El Mirage Dry Lake Bed Land Speed Event!

Land Speed Racing El Mirage Dry Lake Bed Nov. 11, 2023

It’s 5am and the noise and the slow rumble of diesel generators begin to sound off throughout the quiet sleepy desert lakebed. As crews begin to rise prepping for a weekend of racing that will close out the race season, the smells of propane begin to mix with the diesel generators, which in time, bring the smell of coffee and fried bacon. At some point you’re bound to hear, “I love the smell of napalm in the morning!” because let’s face it, this crowd loves dad jokes. 

As the sun rises you see light beginning to hit these machines that surround you. Some covered in blankets, like horses, keeping their batteries warm and others covered in chrome that catches the sunrise with a warmth that is deceiving in the cold morning air. There’s no morning dew on the ground because the cracked earth beneath you sucks any moisture directly out of the air and your chapped lips remind you to stay hydrated.

The crowd that has formed over the years has such an awesome feeling of comradery and healthy competition. The machines present are an eclectic bunch, and while the electric-powered vehicles are few, they somehow fit in among this incredibly diverse group. The crowd is accepting, but there is a sense that some are still wanting you to fail. “Up next we have a sewing machine… no need to adjust your hearing aids, that’s an electric bike,” are a few remarks you can hear from the announcer over the loudspeaker. A little jab, but again this community is a family, and the crowd eagerly anticipates hearing the results of what these electric-powered steeds can do.

Two Lone EV Steeds

Among this wild-west feeling group of gas-powered cowboys and machines are just a couple lone rangers racing two very different EVs. Behind the controls of the two vehicles present this cool November weekend are a racing veteran of over 30 years, Jim Hoogerhyde, and a racer that’s a bit more of a greenhorn, Matthew “The Wheeling Welshman Deeley.

The Wheeling Welshman’s steed is a custom one-off chassis pushed along by a UQM Powerphase motor, originally designed for light commercial vehicles and capable of 215 kW (288 hp) and 600 ft-lb. The battery pack is also custom, full of 456 G3 Honda Insight Cells arranged in a 144s4p configuration. While being newer to the sport of land speed racing, The Welshman has already acquired two records out at Bonneville back in 2021 on an Alta MXR (an electric dirt bike) in the M-Omega class at 109.406mph, and the MPS-Omega class at 112.719mph.

Jim Hoogerhyde is chasing records in the EVS/E2 class in an electric vehicle streamliner called Nebulous Theorem II. A modified Tesla drive unit puts the power down, and gets its juice from a custom battery pack composed of lithium LG Chem cells. Hoogerhyde has been racing motorcycles for 30 years, landspeed racing since 2007, and holds several 200mph-plus records at El Mirage and Bonneville.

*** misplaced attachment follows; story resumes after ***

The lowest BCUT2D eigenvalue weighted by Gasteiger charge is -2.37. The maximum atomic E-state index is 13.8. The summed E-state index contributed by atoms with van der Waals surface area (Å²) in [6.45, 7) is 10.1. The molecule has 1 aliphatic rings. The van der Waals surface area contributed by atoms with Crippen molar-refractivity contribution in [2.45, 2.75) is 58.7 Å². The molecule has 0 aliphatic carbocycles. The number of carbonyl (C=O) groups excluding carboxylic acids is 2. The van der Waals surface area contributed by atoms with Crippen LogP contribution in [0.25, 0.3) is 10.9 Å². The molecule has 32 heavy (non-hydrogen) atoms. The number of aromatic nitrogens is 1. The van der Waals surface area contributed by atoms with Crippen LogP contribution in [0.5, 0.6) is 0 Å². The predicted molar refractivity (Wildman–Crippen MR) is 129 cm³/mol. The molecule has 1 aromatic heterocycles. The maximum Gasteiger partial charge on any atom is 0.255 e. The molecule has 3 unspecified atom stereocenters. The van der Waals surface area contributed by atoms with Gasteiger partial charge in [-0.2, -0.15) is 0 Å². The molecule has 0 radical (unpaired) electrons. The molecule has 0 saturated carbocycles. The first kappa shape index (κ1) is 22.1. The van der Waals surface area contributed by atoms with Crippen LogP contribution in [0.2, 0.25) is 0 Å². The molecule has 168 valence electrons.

Just a couple lone rangers racing two very different electric vehicles.

There is an interesting relationship between the two racers, seeing that The Welshman is currently licensing up and chasing the record set by Hoogerhyde at El Mirage in the Omega Racer Category at 211.730mph. This weekend out at the dry lakebed, the Welshman was able to make two passes in total at the speeds of 165.011mph and 169.276mph, allowing him to license up to 200mph. To keep newer racers safe, there are licensing rules in place to gradually get the drivers up to speed in their prospective categories. What Deeley accomplished in these two passes this weekend will allow him to get his bike to the 200mph range when the next race season picks up in May of 2024.

Landspeed racing — a whole different ballgame

With that, you can see some of the differences from the drag race scene, and the land speed record chasing scene. While out on a track or drag strip, the drivers are chasing the best time and a competitor. In land speed racing, they are chasing the best overall speed and doing individual runs. Another factor that was very present the past two land speed seasons is weather—how it impacts the course leading up to the races and also the conditions of the day. This past November, both The Welshman andHoogerhydes’ visibility was unfortunately drastically impacted by the amount of dust filling their cabin and helmets, making it nearly impossible to chase after the records in their perspective classes, and only allowing Hoogerhyde to go through the traps at 157.668mph in his EV named, The Nebulous Theorem II. So many things can impact a race in this sport, for example, the conditions of the ground; is it too moist, too dry, too bumpy? All these factors come into play on a track or dragstrip as well, but things such as rain can dramatically impact the overall course terrain, making it undriveable and even canceling events completely.

Yet another unique factor for these land speed racers is the fact that many can’t truly run their vehicles until they’re racing them. It’s not like auto or motorcycle racing where you can get out for a track day and practice, or where you’re able to even get the feel of your machine on the open road. Most of these machines are built with specific purpose, and not street legal, so when they’re runnin’, they’re “Grabbin for gears, and lookin’ for speed!” and in many cases it may be for the very first time. Imagine running a race you’ve only ever run in theory, and when it’s race day, it may possibly be your FIRST DAY trying this distance or speed. That’s the challenge these land speed racers face, and it’s a challenge they’re excited to take on each season.

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